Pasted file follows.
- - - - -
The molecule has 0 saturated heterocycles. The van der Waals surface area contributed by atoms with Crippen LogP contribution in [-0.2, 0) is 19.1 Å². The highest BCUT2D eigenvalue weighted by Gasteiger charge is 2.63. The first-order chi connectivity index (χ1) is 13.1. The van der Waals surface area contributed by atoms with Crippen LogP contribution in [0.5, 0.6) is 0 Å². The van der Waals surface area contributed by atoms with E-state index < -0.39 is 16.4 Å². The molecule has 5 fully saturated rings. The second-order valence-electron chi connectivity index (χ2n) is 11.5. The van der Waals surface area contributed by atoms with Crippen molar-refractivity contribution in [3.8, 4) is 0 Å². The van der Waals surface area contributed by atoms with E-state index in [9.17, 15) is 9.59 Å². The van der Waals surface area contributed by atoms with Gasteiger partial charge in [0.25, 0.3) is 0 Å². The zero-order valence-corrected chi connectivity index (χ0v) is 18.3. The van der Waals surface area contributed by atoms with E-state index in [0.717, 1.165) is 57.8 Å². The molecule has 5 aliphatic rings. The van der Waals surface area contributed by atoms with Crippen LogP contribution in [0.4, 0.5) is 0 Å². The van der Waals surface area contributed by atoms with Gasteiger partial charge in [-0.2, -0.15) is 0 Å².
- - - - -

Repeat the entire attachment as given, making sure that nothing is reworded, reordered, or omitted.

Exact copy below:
The molecule has 0 saturated heterocycles. The van der Waals surface area contributed by atoms with Crippen LogP contribution in [-0.2, 0) is 19.1 Å². The highest BCUT2D eigenvalue weighted by Gasteiger charge is 2.63. The first-order chi connectivity index (χ1) is 13.1. The van der Waals surface area contributed by atoms with Crippen LogP contribution in [0.5, 0.6) is 0 Å². The van der Waals surface area contributed by atoms with E-state index < -0.39 is 16.4 Å². The molecule has 5 fully saturated rings. The second-order valence-electron chi connectivity index (χ2n) is 11.5. The van der Waals surface area contributed by atoms with Crippen molar-refractivity contribution in [3.8, 4) is 0 Å². The van der Waals surface area contributed by atoms with E-state index in [9.17, 15) is 9.59 Å². The van der Waals surface area contributed by atoms with Gasteiger partial charge in [0.25, 0.3) is 0 Å². The zero-order valence-corrected chi connectivity index (χ0v) is 18.3. The van der Waals surface area contributed by atoms with E-state index in [0.717, 1.165) is 57.8 Å². The molecule has 5 aliphatic rings. The van der Waals surface area contributed by atoms with Crippen LogP contribution in [0.4, 0.5) is 0 Å². The van der Waals surface area contributed by atoms with Gasteiger partial charge in [-0.2, -0.15) is 0 Å².